Second Life: With the help of NOVUM, batteries are to be given a second chance at BLC

You have never heard of The Battery Lifecycle Company GmbH? Then you should definitely keep this name in mind! As a joint venture between Rhenus and TSR, the company has big plans. With the help of AI-based rapid battery tests from NOVUM, BLC wants to test batteries from car manufacturers on a large scale in the future. Provided the quality is right, these will then be given a second life in vehicles and battery storage systems. The first tests with NOVUM’s technology are already underway. We spoke to COO Lukas Brandl about the project and obtained an interim assessment.

Lukas, how did BLC come about?

We at TSR have been increasingly concerned with the subject of batteries for several years now. TSR is a recycling company that produces recycled raw materials from metal waste and makes them available to industry. Initially, we disassembled batteries into their individual parts, which were then returned to the value-added cycle as far as possible.

It was clear to us that this was not the only and best solution. So we started by carrying out simple battery tests. So that intact batteries no longer have to be recycled, but can be given a second life.

At the same time, our colleagues at Rhenus Automotive have also been thinking about this. The challenge for them is to master the mobility transition — away from combustion engines and towards alternative drive systems. We founded BLC — The Battery Lifecycle Company GmbH in 2023 to pool our expertise and give the topic its own framework.

You have been using a battery analyzer from NOVUM for a few weeks now. What added value do our AI-based quick tests offer you?

The battery tests used to take two to four hours. With NOVUM, this should be possible in just 90 seconds in future. However, we are currently still in the phase in which the AI is being trained for our batteries. We are already satisfied with the initial test results.

Our main hope for the future is that NOVUM will make us less dependent on what data customers can provide us with about the batteries. The aim is for us to collect all the necessary information ourselves in order to decide on the further use of the batteries.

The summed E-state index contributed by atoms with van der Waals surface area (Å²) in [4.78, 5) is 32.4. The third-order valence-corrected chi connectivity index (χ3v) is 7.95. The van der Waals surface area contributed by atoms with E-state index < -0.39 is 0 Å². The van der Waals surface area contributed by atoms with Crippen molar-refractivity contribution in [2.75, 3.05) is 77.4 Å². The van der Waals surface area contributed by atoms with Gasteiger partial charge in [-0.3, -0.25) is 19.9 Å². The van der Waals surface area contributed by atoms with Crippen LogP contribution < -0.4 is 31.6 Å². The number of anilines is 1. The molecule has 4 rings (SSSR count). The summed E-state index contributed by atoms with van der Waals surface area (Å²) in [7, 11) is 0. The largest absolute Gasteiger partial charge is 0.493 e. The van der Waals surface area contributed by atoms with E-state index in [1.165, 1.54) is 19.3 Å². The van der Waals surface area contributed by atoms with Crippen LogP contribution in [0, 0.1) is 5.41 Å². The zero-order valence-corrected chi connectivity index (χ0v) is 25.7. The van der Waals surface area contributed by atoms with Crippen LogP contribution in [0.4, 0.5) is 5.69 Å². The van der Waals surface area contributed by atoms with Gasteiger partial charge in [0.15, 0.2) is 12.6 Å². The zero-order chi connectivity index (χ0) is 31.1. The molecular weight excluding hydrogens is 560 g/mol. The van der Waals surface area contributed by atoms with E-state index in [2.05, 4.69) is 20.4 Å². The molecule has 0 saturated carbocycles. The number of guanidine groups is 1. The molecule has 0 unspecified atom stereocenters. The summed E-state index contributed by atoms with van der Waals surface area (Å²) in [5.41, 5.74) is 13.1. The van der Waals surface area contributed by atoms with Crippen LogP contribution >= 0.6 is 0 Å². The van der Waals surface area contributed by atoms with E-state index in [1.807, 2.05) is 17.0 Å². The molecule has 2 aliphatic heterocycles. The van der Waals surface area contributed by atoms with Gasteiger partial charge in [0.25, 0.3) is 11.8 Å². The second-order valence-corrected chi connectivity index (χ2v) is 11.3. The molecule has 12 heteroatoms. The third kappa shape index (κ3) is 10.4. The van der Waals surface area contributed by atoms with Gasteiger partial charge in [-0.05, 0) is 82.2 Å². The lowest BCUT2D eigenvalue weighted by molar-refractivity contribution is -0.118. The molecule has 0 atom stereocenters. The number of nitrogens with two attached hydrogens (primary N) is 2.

So it’s still a big challenge that you know little about the batteries you receive?

Yes, definitely. Our customers themselves often know little about the actual state of health of their batteries and can therefore hardly provide us with any data. The battery passport is intended to change this, but the batteries affected by this will only reach us in eight to 15 years at best. Until then, we will continue to face the challenge of having to collect almost all the battery data ourselves.

How did you come across NOVUM’s AI-based battery diagnostics technology? And what convinced you in the end?

I think the contact came about through the Triathlon company. We were immediately interested in NOVUM because NOVUM not only provides the data analysis, but also the hardware and can integrate the technology directly into our system. We were glad that we didn’t have to ask three different providers, but instead received an all-in-one solution from NOVUM.

You are currently testing batteries in Rheda-Wiedenbrück. A second location in Magdeburg is currently under construction. How many batteries will you be processing in the future?

In Rehda-Wiedenbrück, we expect up to 5,000 batteries per year. In Magdeburg, we expect to receive 30,000 units per year. Not all of them will be tested, but of course we hope that as many batteries as possible will be given a second life in vehicles or battery storage systems from our partner companies.


Anne Schwerin

Head of Communication

+49 (0) 351 475 911 50